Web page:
I feel this book is inclusive for a couple of reasons. First of all one of the characters Libby used to be ” America’s fattest teen” but this book shows that this hasn’t stopped her at all. She faces troubles and bullying but she continues on to do what she wants to do! Then Jack who is the “cool kid” at school but people don’t know that he has a brain disorder. This brian disorder means that he cannot recognise faces, even those of his cloest friends and family. This book shows unexpected friendship and how people can triumph even in trying times. This novel has made a huge impact on me since reading and I feel it needs to fall into the hands of more people!
What books do you think need recognition due to their inclusiveness? Let me know in the comments below. Be sure to check out part one of this series here! I had so much fun writing these post, let me know if you would like to see more posts like this!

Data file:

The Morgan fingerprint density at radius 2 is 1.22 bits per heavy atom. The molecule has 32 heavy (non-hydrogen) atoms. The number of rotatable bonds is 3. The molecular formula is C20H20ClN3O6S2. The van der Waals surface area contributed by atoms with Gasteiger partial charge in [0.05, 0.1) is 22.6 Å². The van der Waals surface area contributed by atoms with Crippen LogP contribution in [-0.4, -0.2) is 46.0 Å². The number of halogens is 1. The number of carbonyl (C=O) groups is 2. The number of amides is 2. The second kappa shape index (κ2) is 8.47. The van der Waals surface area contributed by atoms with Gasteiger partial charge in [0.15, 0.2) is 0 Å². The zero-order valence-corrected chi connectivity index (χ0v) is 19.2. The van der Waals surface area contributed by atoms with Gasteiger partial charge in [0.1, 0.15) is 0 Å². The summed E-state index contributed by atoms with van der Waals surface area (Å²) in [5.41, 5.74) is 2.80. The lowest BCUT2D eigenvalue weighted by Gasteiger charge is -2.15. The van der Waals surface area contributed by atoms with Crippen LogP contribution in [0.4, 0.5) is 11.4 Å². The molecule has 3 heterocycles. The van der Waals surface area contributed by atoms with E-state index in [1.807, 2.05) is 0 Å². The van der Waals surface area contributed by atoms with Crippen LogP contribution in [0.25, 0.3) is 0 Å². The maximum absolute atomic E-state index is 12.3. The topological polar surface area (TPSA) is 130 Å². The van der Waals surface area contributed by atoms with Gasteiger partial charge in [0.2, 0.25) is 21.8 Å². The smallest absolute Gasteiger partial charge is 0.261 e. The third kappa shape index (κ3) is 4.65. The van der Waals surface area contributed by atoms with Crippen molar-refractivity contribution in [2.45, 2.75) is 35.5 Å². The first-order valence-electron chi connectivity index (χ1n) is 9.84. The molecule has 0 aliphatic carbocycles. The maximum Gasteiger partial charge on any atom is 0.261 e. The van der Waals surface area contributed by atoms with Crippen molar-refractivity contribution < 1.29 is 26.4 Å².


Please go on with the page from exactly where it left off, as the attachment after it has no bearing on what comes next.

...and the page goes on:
This post was inspired by the Inclusiveness in YA panel which will be happening at Northern YA Festival on the 16th March this year!
It will be hosted by Aimée Felone who will be discussing inclusiveness in YA and why it is important to see the world through different eyes with Non Pratt, Bali Rai, A.J Hartley and Mel Darbon.
There is even more authors attending the Northern YA Literary Festival this year including, Samantha Shannon, Lisa Williamson, Melinda Salisbury and many more. There is even a creative writing session available with Melvin Burgess. The whole programme for the even can be found here.
If you want to go to the NYA Lit Fest, it is on Saturday 16th of March 2019 and is free to attend and located at UCLan university! Here is the registration and tickets for each panel (you will have to get a ticket for each event during the day).
If you are attending this event, let me know. I would love to know who else is attending this wonderful event!
Until next time,